Child care providers across Minnesota will soon have access to additional resources to enhance their services and ensure children and families have access to quality, safe care.
The Minnesota Department of Human Services awarded two grants to the Center for Inclusive Child Care at Concordia University, St. Paul, to launch the Health and Safety Consultation Pilot and the New Infant/Toddler Specialist Network. The $3.2 million in funding from the federal Child Care Development Block Grant extends through 2019. Services through these programs will be available to licensed child care providers statewide.
The Health and Safety Consultation Pilot will support specialists working with child care programs interested in enhancing their quality of care for children and families. Participating child care providers will partner with organizations including Child Care Aware of Minnesota and Parent Aware, Minnesota’s Quality Rating and Improvement System, and others to design and improve services and learning environments, and to understand more about children’s development to ensure they are ready for kindergarten.
The New Infant/Toddler Specialist Network will support specialists working with child care programs to enhance their quality of care for children ages birth to 3 and their families. Participating providers will partner with organizations including Child Care Aware of Minnesota, Parent Aware, Minnesota’s Quality Rating and Improvement System, and others to learn more about child care and adult safety, promotion of health and safety, disease prevention and culturally responsive care.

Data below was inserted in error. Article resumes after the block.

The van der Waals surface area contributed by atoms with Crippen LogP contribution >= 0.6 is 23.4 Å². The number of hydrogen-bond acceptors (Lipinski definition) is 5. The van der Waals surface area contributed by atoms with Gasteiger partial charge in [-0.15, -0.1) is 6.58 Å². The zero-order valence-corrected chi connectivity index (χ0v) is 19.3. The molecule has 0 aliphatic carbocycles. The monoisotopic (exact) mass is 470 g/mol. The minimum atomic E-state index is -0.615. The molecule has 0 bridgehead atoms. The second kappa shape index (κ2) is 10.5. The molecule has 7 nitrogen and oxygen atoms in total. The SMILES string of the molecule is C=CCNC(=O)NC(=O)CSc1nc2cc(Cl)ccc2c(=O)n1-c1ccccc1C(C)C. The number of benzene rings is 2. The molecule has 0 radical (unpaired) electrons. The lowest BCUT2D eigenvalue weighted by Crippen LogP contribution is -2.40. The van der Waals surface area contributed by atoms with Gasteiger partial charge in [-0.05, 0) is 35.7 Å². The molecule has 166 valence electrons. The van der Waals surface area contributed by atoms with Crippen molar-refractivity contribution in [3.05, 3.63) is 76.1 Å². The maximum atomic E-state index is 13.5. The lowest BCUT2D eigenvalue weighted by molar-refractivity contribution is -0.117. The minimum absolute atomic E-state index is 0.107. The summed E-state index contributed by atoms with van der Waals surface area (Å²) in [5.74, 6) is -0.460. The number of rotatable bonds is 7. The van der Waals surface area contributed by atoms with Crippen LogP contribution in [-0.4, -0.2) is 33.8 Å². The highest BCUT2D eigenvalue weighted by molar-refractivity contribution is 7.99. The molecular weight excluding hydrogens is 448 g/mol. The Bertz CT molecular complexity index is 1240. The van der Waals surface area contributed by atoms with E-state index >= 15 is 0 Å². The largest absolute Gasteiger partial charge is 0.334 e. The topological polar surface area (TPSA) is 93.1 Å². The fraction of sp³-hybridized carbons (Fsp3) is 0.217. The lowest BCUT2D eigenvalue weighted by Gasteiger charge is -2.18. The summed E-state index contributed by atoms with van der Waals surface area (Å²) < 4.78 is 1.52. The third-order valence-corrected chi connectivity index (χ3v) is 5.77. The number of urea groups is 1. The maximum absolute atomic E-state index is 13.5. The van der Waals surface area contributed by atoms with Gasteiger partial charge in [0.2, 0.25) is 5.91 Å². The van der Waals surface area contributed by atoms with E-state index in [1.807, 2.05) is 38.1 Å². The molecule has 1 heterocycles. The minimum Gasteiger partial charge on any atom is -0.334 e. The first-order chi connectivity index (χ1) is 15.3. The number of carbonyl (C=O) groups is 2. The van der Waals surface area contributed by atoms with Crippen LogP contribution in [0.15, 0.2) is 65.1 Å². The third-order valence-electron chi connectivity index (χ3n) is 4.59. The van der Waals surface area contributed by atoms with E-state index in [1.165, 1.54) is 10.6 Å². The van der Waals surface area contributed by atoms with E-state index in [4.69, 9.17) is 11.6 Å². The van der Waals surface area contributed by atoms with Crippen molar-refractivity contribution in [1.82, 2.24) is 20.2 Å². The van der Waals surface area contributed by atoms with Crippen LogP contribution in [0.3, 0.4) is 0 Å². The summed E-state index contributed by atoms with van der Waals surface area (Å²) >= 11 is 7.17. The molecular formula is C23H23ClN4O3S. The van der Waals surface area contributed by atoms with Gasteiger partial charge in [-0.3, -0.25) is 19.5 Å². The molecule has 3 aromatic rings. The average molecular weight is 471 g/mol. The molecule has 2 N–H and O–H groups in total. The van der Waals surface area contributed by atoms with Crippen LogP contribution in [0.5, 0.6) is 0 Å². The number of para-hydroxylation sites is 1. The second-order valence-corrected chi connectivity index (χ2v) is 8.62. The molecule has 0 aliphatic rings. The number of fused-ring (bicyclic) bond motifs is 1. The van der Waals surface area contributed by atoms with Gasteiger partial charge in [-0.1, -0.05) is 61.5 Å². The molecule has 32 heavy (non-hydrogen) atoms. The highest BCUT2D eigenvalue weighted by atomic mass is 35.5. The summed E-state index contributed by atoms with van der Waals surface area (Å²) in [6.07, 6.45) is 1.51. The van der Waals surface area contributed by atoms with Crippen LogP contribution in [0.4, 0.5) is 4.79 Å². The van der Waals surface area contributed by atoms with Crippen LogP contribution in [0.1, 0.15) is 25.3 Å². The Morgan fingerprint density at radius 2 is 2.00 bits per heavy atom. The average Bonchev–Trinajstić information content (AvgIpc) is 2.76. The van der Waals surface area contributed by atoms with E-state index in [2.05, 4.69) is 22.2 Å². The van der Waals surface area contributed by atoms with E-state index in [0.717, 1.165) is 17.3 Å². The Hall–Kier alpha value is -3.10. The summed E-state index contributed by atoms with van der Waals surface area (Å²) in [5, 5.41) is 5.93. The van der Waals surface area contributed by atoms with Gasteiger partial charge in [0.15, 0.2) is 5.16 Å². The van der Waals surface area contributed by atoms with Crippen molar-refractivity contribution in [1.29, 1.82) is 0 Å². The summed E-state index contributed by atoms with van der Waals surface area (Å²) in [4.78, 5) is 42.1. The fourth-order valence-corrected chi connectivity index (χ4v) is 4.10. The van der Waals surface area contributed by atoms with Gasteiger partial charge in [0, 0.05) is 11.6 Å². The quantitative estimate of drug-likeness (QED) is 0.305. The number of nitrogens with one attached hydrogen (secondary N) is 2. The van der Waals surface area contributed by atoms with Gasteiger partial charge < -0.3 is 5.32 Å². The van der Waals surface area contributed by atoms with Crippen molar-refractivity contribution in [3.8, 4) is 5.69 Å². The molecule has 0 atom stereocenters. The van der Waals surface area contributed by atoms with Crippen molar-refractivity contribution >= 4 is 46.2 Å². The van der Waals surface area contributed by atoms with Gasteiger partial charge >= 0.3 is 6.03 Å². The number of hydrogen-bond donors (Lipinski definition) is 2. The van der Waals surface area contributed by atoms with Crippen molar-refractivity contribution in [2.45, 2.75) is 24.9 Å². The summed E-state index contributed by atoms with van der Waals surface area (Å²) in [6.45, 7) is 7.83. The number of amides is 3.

“Safe, quality care is critical to children’s success in school,” said Human Services Commissioner Emily Piper. “These investments support providers who are caring for and guiding children each day.”
The department also awarded additional grant funds to First Children’s Finance’s Rural Child Care Innovation Program to focus efforts on increasing the availability of quality child care in Greater Minnesota. The Rural Child Care Innovation Program aims to mobilize and empower Greater Minnesota communities in developing community solutions to current child care challenges, providing support to identify, research and develop feasible solutions to build local leadership in child care and early education, and are expected to serve up to eight Greater Minnesota communities each year.
Child care provider numbers are decreasing while demand for quality care increases. Since 2012, Minnesota has seen about a 15 percent decrease in licensed child care providers. Supporting the educational and professional goals of child care providers increases the quality of care for children.
“With more available and affordable quality care, families can have peace of mind while they work, knowing their children are well taken care of and preparing for kindergarten with the tools they need to succeed,” Piper said.